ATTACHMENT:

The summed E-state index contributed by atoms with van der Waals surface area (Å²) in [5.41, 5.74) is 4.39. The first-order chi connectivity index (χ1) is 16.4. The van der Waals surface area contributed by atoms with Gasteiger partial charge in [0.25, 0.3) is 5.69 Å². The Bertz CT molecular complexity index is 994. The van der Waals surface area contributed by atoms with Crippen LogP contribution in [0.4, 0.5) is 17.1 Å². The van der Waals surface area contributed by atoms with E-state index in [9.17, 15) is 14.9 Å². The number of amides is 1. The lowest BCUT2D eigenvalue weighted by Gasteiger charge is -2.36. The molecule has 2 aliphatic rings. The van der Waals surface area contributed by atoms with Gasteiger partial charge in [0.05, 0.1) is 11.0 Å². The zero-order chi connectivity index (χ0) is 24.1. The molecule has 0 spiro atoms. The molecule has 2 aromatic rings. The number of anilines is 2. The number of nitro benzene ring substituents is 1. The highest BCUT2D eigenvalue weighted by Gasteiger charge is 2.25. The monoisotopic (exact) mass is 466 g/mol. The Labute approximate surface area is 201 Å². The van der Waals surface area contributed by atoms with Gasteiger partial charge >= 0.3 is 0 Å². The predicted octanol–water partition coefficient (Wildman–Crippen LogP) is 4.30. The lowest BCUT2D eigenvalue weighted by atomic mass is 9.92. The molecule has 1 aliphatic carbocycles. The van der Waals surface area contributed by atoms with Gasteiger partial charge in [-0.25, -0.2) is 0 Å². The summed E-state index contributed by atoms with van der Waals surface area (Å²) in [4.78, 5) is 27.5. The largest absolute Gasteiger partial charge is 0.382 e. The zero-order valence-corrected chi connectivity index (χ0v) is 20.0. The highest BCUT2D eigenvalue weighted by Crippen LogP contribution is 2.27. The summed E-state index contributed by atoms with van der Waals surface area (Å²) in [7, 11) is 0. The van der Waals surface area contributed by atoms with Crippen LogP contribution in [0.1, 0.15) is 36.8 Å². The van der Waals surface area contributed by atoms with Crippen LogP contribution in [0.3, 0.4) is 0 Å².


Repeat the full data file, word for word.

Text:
The summed E-state index contributed by atoms with van der Waals surface area (Å²) in [5.41, 5.74) is 4.39. The first-order chi connectivity index (χ1) is 16.4. The van der Waals surface area contributed by atoms with Gasteiger partial charge in [0.25, 0.3) is 5.69 Å². The Bertz CT molecular complexity index is 994. The van der Waals surface area contributed by atoms with Crippen LogP contribution in [0.4, 0.5) is 17.1 Å². The van der Waals surface area contributed by atoms with E-state index in [9.17, 15) is 14.9 Å². The number of amides is 1. The lowest BCUT2D eigenvalue weighted by Gasteiger charge is -2.36. The molecule has 2 aliphatic rings. The van der Waals surface area contributed by atoms with Gasteiger partial charge in [0.05, 0.1) is 11.0 Å². The zero-order chi connectivity index (χ0) is 24.1. The molecule has 0 spiro atoms. The molecule has 2 aromatic rings. The number of anilines is 2. The number of nitro benzene ring substituents is 1. The highest BCUT2D eigenvalue weighted by Gasteiger charge is 2.25. The monoisotopic (exact) mass is 466 g/mol. The Labute approximate surface area is 201 Å². The van der Waals surface area contributed by atoms with Gasteiger partial charge >= 0.3 is 0 Å². The predicted octanol–water partition coefficient (Wildman–Crippen LogP) is 4.30. The lowest BCUT2D eigenvalue weighted by atomic mass is 9.92. The molecule has 1 aliphatic carbocycles. The van der Waals surface area contributed by atoms with Gasteiger partial charge in [-0.25, -0.2) is 0 Å². The summed E-state index contributed by atoms with van der Waals surface area (Å²) in [4.78, 5) is 27.5. The largest absolute Gasteiger partial charge is 0.382 e. The zero-order valence-corrected chi connectivity index (χ0v) is 20.0. The highest BCUT2D eigenvalue weighted by Crippen LogP contribution is 2.27. The summed E-state index contributed by atoms with van der Waals surface area (Å²) in [7, 11) is 0. The van der Waals surface area contributed by atoms with Crippen LogP contribution in [0.1, 0.15) is 36.8 Å². The van der Waals surface area contributed by atoms with Crippen LogP contribution in [0.3, 0.4) is 0 Å².